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Weapons of Mass Destruction (WMD)

Obama: Iran Nuclear Deal Goes Further Than Any Before

by VOA News July 18, 2015

U.S. President Barack Obama says the deal to get Iran to stop developing nuclear weapons does 'more than anyone has done before' to prevent Iran from getting a nuclear weapon.

In his weekly Saturday address, Obama said Iran cannot cheat on the deal because the verification process it sets up is 'comprehensive' and 'intrusive.'

He said if Iran reneges on the agreement, which calls for Iran to ship 98 percent of its nuclear material out of the country, the economic sanctions that have crippled the Iranian economy would snap back into place.

He said without the deal, the world risks having another war in the most volatile region in the world.

​​Earlier Saturday, Iran's Supreme Leader Ayatollah Khamenei made his own comments on the deal, saying it not signal cooperation with the U.S. and its allies on other issues.

Khamenei spoke to Iranians on live television as the nation celebrated the end of the holy month of Ramadan.

He said the deal to end development of nuclear weapons in exchange for lifting economic sanctions is an exception to Iran's usual dealings with the United States.

Khamenei called the U.S. 'arrogant' and said Iran will never bow to what he called 'the enemy's excessive demands.'

​​Saudi concerns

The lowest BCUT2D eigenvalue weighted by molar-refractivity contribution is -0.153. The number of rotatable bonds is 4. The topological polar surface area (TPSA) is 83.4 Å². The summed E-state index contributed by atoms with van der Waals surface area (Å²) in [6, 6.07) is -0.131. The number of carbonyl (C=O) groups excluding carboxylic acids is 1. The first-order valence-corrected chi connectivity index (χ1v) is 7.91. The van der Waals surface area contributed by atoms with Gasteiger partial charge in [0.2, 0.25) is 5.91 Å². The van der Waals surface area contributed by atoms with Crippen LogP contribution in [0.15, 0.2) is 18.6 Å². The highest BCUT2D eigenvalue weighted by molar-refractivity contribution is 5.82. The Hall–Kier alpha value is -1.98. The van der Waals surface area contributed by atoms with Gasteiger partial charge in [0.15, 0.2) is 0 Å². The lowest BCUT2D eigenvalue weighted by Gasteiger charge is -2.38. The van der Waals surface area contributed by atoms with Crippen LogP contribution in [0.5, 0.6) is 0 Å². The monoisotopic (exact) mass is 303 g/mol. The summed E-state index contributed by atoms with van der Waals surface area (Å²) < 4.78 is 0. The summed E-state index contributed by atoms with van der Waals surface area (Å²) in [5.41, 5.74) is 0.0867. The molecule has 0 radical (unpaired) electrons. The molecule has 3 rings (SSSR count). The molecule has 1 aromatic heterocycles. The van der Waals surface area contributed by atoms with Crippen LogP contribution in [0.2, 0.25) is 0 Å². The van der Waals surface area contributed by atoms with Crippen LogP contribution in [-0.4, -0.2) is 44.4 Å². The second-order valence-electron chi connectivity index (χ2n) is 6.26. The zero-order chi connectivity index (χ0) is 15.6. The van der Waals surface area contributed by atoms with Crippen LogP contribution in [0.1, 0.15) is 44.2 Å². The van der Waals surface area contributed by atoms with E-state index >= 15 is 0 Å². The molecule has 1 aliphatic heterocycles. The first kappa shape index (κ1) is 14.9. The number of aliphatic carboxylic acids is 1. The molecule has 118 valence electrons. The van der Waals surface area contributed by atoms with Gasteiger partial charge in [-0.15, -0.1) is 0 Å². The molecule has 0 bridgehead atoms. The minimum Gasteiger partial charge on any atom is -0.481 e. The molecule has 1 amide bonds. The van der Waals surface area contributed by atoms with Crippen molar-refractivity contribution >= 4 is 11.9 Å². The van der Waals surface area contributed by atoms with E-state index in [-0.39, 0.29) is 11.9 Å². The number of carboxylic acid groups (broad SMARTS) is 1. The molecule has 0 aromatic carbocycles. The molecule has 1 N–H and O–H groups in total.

Saudi Arabia on Friday sent its foreign minister, Adel al-Jubeir, to the White House where he received reassurances about the nuclear deal from President Barack Obama.

At a regular briefing after the private meeting, White House spokesman Josh Earnest told reporters Obama and the Saudi foreign minister talked about the Iranian nuclear agreement and how to boost security cooperation.

The spokesman did not give details of how the U.S. would increase military assistance, but said the discussions built on talks Obama held with senior officials from Saudi Arabia and other Gulf Cooperation Council nations at Camp David in May, when the president said the United States is prepared to work jointly with GCC member states to deter and confront an external threat to any GCC state's territorial integrity.

​​Overtures criticized

Saudi leaders have criticized U.S. overtures to Iran, reflecting their concern that easing sanctions will enable Tehran to boost its financing of efforts to destabilize the region, including Yemen.

The Saudis also have expressed doubts that a deal would stop Iran from developing a nuclear bomb.

In a statement following Obama's meeting with the Saudi foreign minister Friday, White House officials said the two "welcomed" the agreement which, "once fully implemented, will effectively cut off all of Iran's pathways to a nuclear weapon and verifiably ensure that Iran's nuclear program is exclusively peaceful going forward."

Next steps

The historic nuclear deal, reached between Iran and six world powers, is expected to be approved early Monday by the U.N. Security Council in Vienna, according to diplomats.

The resolution will begin the process of lifting international sanctions imposed on Iran, with Tehran giving up its nuclear program in exchange.

In the United States, Congress has 60 days to review and, should it choose, vote to approve or reject the pact.

Republican Senate Majority Leader Mitch McConnell predicted Obama will have a "real challenge" getting the pact through a skeptical, Republican-led Congress, and criticized it as "the best deal acceptable to Iran, rather than one that might actually end Iran's nuclear program.'

Obama has promised to veto any congressional attempt to derail the initiative.



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